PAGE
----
By Missy Wattenbarger
During World War II, Jürgen Sperber, a German soldier, wanted to reassure his wife that, despite being a prisoner of war, he was living comfortably. He painted a medium-sized oil painting of his residence, a barracks in a camp that was supposed to house Japanese civilians, and had it mailed to her as a post card.
Seventy years later, the barracks depicted in Sperber's painting are no longer there, but memories of their presence, as well as Jergen's, live on in the Military Memorial Museum at 20 South Main St. in Crossville. In observance of the camp's 70th anniversary, the museum's staff of volunteers invites the public to stop by and visit the room dedicated to what was known as Camp Crossville.
"Although there are World War II items in it, the room is referred to as the POW Room, which is filled with all sorts of items from the camp — utensils, the fireplace where prisoners tried to escape underneath… (and the) painting by prisoner Jürgen Sperber…, which he donated to the museum after his death nearly two years ago," stated Nina Boring, museum director.
Boring and her staff are eager for visitors to see their latest acquisition — an elaborately detailed wooden model of the POW camp as it looked during Sperber's stay. It replaces a smaller model donated to the museum years ago by the local 4-H camp, which now uses the camp for their activities.
“We appreciated it, but it didn’t really tell you anything and a lot of the buildings were falling off,” said Boring.
Boring had been wanting to make a change for three years and recently received help from volunteers to help make it happen. The exhibit was funded in part by the Cumberland County Republican Women's Club, with the exhibit base, building and fence fabrication provided by Ron Laubham. The display was assembled over two months by Boring and museum volunteers Nick Feisk, Frank Kral, William McCalla, Charles Rau, Spencer Stanford, John Xenos, Charles Wierer, Gordon Overbey, Dot Roberts, Charles Persil, Warren Judd and Louke Kelly.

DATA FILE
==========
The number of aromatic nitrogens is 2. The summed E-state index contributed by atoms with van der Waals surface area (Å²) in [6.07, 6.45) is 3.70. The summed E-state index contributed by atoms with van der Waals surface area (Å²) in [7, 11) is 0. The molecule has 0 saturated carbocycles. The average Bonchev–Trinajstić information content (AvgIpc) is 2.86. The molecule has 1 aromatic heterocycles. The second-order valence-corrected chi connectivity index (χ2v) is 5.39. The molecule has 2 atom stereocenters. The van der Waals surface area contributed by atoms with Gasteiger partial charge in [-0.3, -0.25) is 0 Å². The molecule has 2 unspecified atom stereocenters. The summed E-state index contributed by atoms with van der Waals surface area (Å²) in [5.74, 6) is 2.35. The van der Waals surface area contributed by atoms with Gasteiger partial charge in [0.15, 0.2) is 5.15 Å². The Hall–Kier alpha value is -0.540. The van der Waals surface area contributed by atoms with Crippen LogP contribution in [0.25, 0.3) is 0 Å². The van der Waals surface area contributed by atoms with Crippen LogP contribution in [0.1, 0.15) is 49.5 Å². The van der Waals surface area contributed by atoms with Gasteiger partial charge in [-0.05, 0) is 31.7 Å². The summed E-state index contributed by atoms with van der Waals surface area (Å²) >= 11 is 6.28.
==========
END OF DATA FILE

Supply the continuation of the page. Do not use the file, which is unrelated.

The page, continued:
"I’m glad we’re able to do it to let the people actually see what the camp looked like, and I appreciate all the help that I had with it...” said Borning.
The POW camp was established on approximately 200 acres of a Civil Conservation Corps site. It opened in November 1942, with 68 Germans captured about 17 days earlier in Casablanca, South Africa. It was one of the first POW camps in the United States and housed more than 1,500 German and Italian prisoners.
"The camp was unique because it held officers from Field Marshal Erwin Rommel's North African Corps," Boring explained. "Medical officers both from German and Italian units were included among the prisoners. The camp also held General Pietro Gazzeri, one of the Italian army's highest ranking officers… but they eventually removed the Italians and took them to another camp, and then it became an all German camp after that.
"The only thing standing up right now at the POW camp is the chimney and one of the buildings that used to be either the warehouse or the hospital," she added. "They’re using it as a craft area right now... Everything else has been torn down.”
The new POW camp model rests on top of flooring that was removed from barracks from the site, which the museum obtained in 2001.
"A lot,” Borning chuckled when asked how many buildings were once on the site. “We have a map that we went by that showed us where the buildings went…”
Boring encourages the public to visit the museum to see the display and hear stories about the camp. Volunteers will gladly share tidbits about life behind the camp's walls, including the many ways prisoners tried to escape and how local folks interacted with them. Personal documents donated by Sperber, documenting his own experience, are also on display.
In addition, visitors can take in the many other exhibits at the museum showcasing memorabilia from the Civil War through today. Many of the artifacts were donated by veterans, their families and other individuals and organizations.
"When we started, we had around 110 items,” Borning noted. “Now, we have around 2,700.”
Among those items are books that Boring believes will come in handy for anyone doing research related to the military. Until recently, they did not have a proper place for them, Boring noted.
"We started a reading section called the Soldiers Room located in a upstairs room," she said. "It’s a work in progress — bookcases are greatly needed — but hundreds or books are available for researching purposes. They will be available by appointment only."
The museum does not charge admission, but a donation is always appreciated. It is open Monday through Friday, from 9 a.m. to 4 p.m. and weekends by appointment. Schools, organizations, families and other groups are welcome as well.
Anyone interested in volunteering at the museum is encouraged to contact Boring. No military training or knowledge is required, and volunteers pick the number of days and hours they would like to work.
"You can work half a day, once a month, every week... as long as I know I can rely you,” Boring said.
For more information about the museum, or how to become a volunteer, call Boring at 510-7692.